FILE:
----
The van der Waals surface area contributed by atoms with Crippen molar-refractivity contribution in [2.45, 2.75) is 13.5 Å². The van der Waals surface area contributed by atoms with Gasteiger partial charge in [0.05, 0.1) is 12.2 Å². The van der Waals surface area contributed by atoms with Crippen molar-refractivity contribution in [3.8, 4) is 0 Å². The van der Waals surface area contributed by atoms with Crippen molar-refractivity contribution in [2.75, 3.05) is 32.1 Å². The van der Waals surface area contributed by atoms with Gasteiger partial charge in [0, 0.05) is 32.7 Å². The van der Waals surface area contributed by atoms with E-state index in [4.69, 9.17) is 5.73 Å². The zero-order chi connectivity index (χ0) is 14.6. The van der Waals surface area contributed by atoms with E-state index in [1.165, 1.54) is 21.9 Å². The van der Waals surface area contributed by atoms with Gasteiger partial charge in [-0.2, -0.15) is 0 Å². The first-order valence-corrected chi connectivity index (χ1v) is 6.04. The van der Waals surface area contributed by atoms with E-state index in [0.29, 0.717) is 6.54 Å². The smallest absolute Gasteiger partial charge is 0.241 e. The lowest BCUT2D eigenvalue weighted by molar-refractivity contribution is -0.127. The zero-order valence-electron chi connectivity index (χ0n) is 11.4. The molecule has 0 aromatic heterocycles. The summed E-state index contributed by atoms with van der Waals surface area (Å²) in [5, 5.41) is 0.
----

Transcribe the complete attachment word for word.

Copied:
The van der Waals surface area contributed by atoms with Crippen molar-refractivity contribution in [2.45, 2.75) is 13.5 Å². The van der Waals surface area contributed by atoms with Gasteiger partial charge in [0.05, 0.1) is 12.2 Å². The van der Waals surface area contributed by atoms with Crippen molar-refractivity contribution in [3.8, 4) is 0 Å². The van der Waals surface area contributed by atoms with Crippen molar-refractivity contribution in [2.75, 3.05) is 32.1 Å². The van der Waals surface area contributed by atoms with Gasteiger partial charge in [0, 0.05) is 32.7 Å². The van der Waals surface area contributed by atoms with E-state index in [4.69, 9.17) is 5.73 Å². The zero-order chi connectivity index (χ0) is 14.6. The van der Waals surface area contributed by atoms with E-state index in [1.165, 1.54) is 21.9 Å². The van der Waals surface area contributed by atoms with Gasteiger partial charge in [-0.2, -0.15) is 0 Å². The first-order valence-corrected chi connectivity index (χ1v) is 6.04. The van der Waals surface area contributed by atoms with E-state index in [0.29, 0.717) is 6.54 Å². The smallest absolute Gasteiger partial charge is 0.241 e. The lowest BCUT2D eigenvalue weighted by molar-refractivity contribution is -0.127. The zero-order valence-electron chi connectivity index (χ0n) is 11.4. The molecule has 0 aromatic heterocycles. The summed E-state index contributed by atoms with van der Waals surface area (Å²) in [5, 5.41) is 0.